Patent attorneys accuse Tokyo inventors group head of fraud.
A group of patent attorneys on Wednesday demanded that police investigate the founder of an amateur inventors' support group whom it accuses of swindling inventors out of 340 million yen over the past 10 years, the attorneys said.
The Japan Patent Attorneys Association said in an accusation letter that the 93-year-old founder of Hatsumeigakkai (Invention Academy) collected the money as fees for copyrighting 170,000 inventions.
The association, which is authorized by the Japanese Patent Office under the Ministry of International Trade and Industry, also accused a 34-year-old company president connected with the group.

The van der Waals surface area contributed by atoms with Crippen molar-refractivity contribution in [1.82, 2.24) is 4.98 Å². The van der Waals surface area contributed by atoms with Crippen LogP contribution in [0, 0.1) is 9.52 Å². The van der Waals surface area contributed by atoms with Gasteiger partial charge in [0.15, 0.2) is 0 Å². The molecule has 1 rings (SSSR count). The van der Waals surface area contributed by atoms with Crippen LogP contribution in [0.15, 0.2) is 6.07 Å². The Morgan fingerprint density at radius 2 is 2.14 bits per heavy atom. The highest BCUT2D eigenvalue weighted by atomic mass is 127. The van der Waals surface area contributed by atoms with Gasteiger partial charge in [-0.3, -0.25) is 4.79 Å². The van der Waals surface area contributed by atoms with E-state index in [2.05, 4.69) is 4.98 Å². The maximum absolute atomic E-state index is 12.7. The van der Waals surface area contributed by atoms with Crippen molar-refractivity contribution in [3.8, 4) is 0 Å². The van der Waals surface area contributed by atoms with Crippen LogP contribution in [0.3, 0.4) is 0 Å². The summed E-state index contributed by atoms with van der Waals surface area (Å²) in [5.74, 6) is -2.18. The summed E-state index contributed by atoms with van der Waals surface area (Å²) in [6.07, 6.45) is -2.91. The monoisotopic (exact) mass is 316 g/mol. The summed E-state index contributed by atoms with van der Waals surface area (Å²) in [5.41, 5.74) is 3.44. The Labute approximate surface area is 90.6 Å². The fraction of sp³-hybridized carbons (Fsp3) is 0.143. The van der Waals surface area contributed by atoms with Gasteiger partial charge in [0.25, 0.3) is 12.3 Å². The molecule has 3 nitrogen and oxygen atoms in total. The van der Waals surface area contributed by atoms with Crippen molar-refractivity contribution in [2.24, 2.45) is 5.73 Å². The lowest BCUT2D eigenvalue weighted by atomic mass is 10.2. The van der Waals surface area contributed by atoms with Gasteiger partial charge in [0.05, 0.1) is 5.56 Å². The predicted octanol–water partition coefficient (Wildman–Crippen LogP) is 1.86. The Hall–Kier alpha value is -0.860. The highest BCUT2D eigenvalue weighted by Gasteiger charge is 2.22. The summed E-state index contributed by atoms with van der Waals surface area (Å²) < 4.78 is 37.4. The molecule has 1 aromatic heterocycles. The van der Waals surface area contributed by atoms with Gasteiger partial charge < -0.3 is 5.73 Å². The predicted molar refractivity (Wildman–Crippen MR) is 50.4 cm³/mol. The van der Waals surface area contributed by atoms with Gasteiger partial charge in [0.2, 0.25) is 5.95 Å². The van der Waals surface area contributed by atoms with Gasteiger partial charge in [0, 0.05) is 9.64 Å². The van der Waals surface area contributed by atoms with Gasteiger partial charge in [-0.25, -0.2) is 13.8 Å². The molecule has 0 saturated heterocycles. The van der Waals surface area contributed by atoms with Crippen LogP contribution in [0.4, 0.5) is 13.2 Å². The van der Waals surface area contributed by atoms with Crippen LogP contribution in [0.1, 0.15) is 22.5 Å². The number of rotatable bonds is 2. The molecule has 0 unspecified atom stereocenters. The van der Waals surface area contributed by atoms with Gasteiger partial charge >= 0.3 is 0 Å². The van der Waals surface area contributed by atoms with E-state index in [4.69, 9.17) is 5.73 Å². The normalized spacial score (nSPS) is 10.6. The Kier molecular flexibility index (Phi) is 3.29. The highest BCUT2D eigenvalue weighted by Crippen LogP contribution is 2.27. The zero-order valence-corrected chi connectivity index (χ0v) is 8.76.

The patent attorneys claim the founder, who served as president of the group until stepping down last Wednesday, and the company president have been telling amateur inventors since around 1990 that by paying them a 2,000 yen-fee they will register copyrights for their inventions.
The attorneys pointed out that Japan's Copyright Law does not cover inventions, adding that the Japanese government does not require a registration for copyright.
The founder earlier said, ''Careful investigation would show that I swindled no one.''
The Tokyo Metropolitan Police Department has yet to announce whether it will formally accept the accusation letter. Acceptance requires investigators to compile a full-fledged report to their superiors.
Hatsumeigakkai was founded in 1961 and authorized as a public group by the Science and Technology Agency in 1972.
|Printer friendly Cite/link Email Feedback|
|Publication:||Japan Science Scan|
|Date:||Oct 2, 2000|
|Previous Article:||Wakata confident about Oct. space shuttle mission.|
|Next Article:||28,000 people die from diesel emissions every year: study.|